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Heatherwood Hospital, housing, the NHS and Europe all debated at Windsor election hustings

Heatherwood Hospital, housing, the NHS and Europe all debated at Windsor election hustings

Simon Meechan

Heatherwood Hospital, housing, the NHS and Europe all debated at Windsor election hustings

A lively hustings saw five Windsor General Election candidates contest a debate at All Saints Church in Dedworth last night.

 

Conservative Adam Afriyie, The Green Party's  Derek Wall, Labour's Fiona Dent, George Fussey of the Liberal Democrats and independent candidate Wisdom Da Costa took to the stage for the Friday evening showdown.

The debate, which was chaired by Reverend Louise Brown, saw the candidates take questions from the floor on topics including the NHS, tax, housing and Europe.

It opened with Ms Dent lamenting the loss of services at Heatherwood Hospital, in Ascot.

She said: "It's such a well-loved hospital. One thing that Labour will do is, hopefully if we get in, whenever a hospital is threatened, local communities will be involved, brought in, and sat round tables when plans are made for those hospitals

Mr Da Costa replied that there needs to be a debate on whether all NHS services which do not affect mortality should be free of charge. He added that he would love to see midwifery services return to Heatherwood.

Dr Wall added: "It really saddens me the way services are being removed from Heatherwood."

Mr Afriyie and Mr Fussey pointed out that it was Labour brought in Private Finance Initiatives into the health services, with Mr Afriyie adding Conservatives have put in ‘£12,13bn’ of taxpayers' money into the NHS.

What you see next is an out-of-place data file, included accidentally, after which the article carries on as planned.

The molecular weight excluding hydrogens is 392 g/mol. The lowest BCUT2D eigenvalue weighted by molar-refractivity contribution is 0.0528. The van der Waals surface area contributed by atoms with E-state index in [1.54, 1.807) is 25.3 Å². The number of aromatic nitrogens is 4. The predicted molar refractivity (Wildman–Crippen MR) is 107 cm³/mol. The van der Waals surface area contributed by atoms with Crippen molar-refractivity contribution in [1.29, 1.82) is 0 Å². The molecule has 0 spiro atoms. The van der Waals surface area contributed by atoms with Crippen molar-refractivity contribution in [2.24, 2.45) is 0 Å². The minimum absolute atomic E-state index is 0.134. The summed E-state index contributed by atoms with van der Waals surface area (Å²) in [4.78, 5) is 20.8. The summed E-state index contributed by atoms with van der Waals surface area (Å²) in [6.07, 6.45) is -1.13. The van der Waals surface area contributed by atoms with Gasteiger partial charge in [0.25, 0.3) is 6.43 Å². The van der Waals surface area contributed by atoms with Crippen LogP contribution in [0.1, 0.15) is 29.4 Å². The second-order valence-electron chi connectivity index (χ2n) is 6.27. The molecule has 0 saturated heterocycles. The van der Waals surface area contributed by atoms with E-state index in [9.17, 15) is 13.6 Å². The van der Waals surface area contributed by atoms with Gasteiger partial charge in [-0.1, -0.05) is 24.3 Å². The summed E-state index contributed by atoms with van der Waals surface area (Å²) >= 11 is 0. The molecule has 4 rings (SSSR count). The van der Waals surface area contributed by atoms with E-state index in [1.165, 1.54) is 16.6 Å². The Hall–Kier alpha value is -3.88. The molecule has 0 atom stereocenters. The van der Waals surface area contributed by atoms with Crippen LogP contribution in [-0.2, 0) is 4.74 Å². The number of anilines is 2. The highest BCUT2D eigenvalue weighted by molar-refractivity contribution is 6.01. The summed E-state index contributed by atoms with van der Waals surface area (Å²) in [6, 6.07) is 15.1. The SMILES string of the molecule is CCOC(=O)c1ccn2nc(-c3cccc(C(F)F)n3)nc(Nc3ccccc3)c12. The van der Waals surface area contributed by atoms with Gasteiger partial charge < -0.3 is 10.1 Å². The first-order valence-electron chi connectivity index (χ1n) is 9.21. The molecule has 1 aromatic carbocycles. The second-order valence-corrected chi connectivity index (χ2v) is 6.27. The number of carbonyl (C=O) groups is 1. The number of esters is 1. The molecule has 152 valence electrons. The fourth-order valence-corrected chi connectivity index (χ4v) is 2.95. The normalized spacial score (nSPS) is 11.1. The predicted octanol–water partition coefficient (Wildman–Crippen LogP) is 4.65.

Mr Afriyie said: "I'm a little bit fed up with this pretence that the NHS is being dismantled, when the Tories are giving it more money."

Mr Fussey added that the NHS is in a position to 'move forward' and more frontline services can be protected, through funding in a 'more sensible way'.

The panel were asked if there is any sense in a top-bracket income tax of more than 40 per cent.

Mr Afriyie said 40 per cent is about right, as a higher rate could see less money actually coming in, while Ms Dent and Dr Wall agreed that raising VAT to 20 per cent has hit working people hard.

Mr Da Costa said progress needs to be made on bringing in a 'living' minimum wage.

On housing, Mr Afriyie praised the council's work on development, and the introduction of neighbourhood plans.

Dr Wall said he would like to see vacant properties inhabited.

Mr Fussey said the Conservatives plan to introduce 'right to buy' would see social housing depleted.

Mr Afriyie said giving social housing tenants the chance to own their home gives them a greater stake in their society.

Ms Dent added that the bedroom tax is punishing tenants, as there is a lack of one, two and three-bedroom social housing for taxed-tenants to move into. She also criticised 'land banking', where investors buy land, but do not build on it, and wait for it to increase in value.

On Europe, Mr Da Costa - who says he would form his policies by consulting with constituents - said he would like to see more research on the impact of staying in or leaving the EU.

Ms Dent and Mr Fussey backed staying in the EU, with Ms Dent adding Labour would only let migrants claim benefits if  they have worked in Britain for two years.

Mr Afriyie backed a referendum, saying that the need for a vote is 'obvious'.

Dr Wall said the Greens want to stay in the EU and see it reformed, but also backed a referendum.

UKIP candidate, Tariq Malik, was not present.

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